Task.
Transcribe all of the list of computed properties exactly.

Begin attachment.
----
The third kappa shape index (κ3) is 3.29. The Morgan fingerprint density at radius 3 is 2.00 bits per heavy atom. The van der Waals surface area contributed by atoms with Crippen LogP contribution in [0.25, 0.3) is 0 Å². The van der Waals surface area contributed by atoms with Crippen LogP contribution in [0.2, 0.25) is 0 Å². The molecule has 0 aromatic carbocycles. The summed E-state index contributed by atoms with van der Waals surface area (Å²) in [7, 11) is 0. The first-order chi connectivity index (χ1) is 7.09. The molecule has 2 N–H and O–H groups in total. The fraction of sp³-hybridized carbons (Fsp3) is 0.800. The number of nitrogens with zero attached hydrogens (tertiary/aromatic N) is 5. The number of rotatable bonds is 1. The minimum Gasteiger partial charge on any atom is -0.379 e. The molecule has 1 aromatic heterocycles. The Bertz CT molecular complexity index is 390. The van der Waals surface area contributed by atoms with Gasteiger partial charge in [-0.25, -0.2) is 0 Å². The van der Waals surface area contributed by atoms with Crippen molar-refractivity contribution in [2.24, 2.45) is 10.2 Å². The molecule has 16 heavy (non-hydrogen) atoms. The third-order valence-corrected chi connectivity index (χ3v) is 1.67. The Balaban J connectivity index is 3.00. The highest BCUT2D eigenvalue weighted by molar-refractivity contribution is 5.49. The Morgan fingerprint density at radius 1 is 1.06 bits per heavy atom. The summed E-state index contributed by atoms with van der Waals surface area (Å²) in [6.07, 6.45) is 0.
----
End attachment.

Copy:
The third kappa shape index (κ3) is 3.29. The Morgan fingerprint density at radius 3 is 2.00 bits per heavy atom. The van der Waals surface area contributed by atoms with Crippen LogP contribution in [0.25, 0.3) is 0 Å². The van der Waals surface area contributed by atoms with Crippen LogP contribution in [0.2, 0.25) is 0 Å². The molecule has 0 aromatic carbocycles. The summed E-state index contributed by atoms with van der Waals surface area (Å²) in [7, 11) is 0. The first-order chi connectivity index (χ1) is 7.09. The molecule has 2 N–H and O–H groups in total. The fraction of sp³-hybridized carbons (Fsp3) is 0.800. The number of nitrogens with zero attached hydrogens (tertiary/aromatic N) is 5. The number of rotatable bonds is 1. The minimum Gasteiger partial charge on any atom is -0.379 e. The molecule has 1 aromatic heterocycles. The Bertz CT molecular complexity index is 390. The van der Waals surface area contributed by atoms with Gasteiger partial charge in [-0.25, -0.2) is 0 Å². The van der Waals surface area contributed by atoms with Crippen molar-refractivity contribution in [2.24, 2.45) is 10.2 Å². The molecule has 16 heavy (non-hydrogen) atoms. The third-order valence-corrected chi connectivity index (χ3v) is 1.67. The Balaban J connectivity index is 3.00. The highest BCUT2D eigenvalue weighted by molar-refractivity contribution is 5.49. The Morgan fingerprint density at radius 1 is 1.06 bits per heavy atom. The summed E-state index contributed by atoms with van der Waals surface area (Å²) in [6.07, 6.45) is 0.